This post is next to worthless for anybody to whom it is news, as you shouldn’t start watching the show with only three episodes left. (I’d begin with the introductory miniseries, which has a kick-ass opening, but also about an hour of fat. Be patient, and trust that things will improve.)
I’ve not been so excited to watch the conclusion of a TV series since The Wire. And perhaps Deep Space Nine (also largely a Ron Moore production) before that? And man what a bring-down that series finale was…
It’s tough to write about BSG without giving much away. Let’s just say that it’s the Robot War, and you should bet on the robots.
Not every last moment is brilliant, and there’s some stinky cheese here and there, but on the whole it’s advanced the sci-fi space-faring motif to new heights, from which the genre cannot return. Which is to say, a lot of shows that might have been watchable in the pre-BSG era just wouldn’t cut it anymore. Here’s Moore describing — accurately I think — what felt wrong about Star Trek: Voyager, on which he briefly worked. In many respects, the BSG universe was created in opposition to it:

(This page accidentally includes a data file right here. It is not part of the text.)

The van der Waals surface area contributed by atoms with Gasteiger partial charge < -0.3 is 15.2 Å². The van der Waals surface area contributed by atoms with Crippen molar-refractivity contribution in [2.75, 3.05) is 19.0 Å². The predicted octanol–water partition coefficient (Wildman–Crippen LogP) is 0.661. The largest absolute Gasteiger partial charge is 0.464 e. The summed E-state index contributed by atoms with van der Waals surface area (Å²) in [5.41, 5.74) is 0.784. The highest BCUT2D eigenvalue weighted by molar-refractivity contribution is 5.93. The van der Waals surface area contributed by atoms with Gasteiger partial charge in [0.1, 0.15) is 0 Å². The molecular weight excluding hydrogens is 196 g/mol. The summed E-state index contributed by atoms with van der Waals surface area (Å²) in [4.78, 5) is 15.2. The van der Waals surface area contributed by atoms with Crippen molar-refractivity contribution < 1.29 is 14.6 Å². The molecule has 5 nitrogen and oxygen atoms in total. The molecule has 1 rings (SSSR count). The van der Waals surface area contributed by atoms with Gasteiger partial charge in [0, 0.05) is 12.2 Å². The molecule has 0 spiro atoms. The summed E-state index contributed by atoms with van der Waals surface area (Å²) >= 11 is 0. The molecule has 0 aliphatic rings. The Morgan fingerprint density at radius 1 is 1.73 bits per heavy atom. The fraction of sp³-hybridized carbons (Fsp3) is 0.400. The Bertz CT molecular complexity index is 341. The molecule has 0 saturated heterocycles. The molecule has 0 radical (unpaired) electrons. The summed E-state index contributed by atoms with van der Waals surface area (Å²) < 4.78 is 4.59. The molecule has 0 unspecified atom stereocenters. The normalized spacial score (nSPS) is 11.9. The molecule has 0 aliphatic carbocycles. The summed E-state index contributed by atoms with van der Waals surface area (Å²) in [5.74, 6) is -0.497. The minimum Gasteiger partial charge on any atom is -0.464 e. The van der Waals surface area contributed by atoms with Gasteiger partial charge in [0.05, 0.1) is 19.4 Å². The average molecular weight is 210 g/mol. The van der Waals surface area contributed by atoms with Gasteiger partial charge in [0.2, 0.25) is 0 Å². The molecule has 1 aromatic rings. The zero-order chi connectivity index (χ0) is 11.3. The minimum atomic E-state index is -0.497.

The premise has a lot of possibilities. Before it aired, I was at a convention in Pasadena, and Sternbach and Okuda were on stage, and they were answering questions from the audience about the new ship. It was all very technical, and they were talking about the fact that in the premise this ship was going to have problems. It wasn’t going to have unlimited sources of energy. It wasn’t going to have all the doodads of the Enterprise. It was going to be rougher, fending for themselves more, having to trade to get supplies that they want. That didn’t happen. It doesn’t happen at all, and it’s a lie to the audience.
I think the audience intuitively knows when something is true and something is not true. Voyager is not true. If it were true, the ship would not look spic-and-span every week, after all these battles it goes through. How many times has the bridge been destroyed? How many shuttlecrafts have vanished, and another one just comes out of the oven? That kind of bullshitting the audience I think takes its toll. At some point the audience stops taking it seriously, because they know that this is not really the way this would happen. These people wouldn’t act like this.”
The show engages an array of issues — consciousness, mysticism, will, evolution, politics, social hierarchies, and more, with an underlying existential absurdism throughout — just the way I like it. Most episodes have crisp story arcs, which also fit nicely into a compelling four-year narrative. And the show doesn’t pander: When the network pressured the writers to lighten up the atmosphere a bit — scripting in a party for a crew member’s birthday was one suggestion — they begrudgingly obliged: by setting off a bomb during the raucous celebration of a pilot’s hundredth mission. The network took the hint…
Tonight at 10pm on the SciFi network — And that time slot is all the more evidence that they have a good read on who their audience is.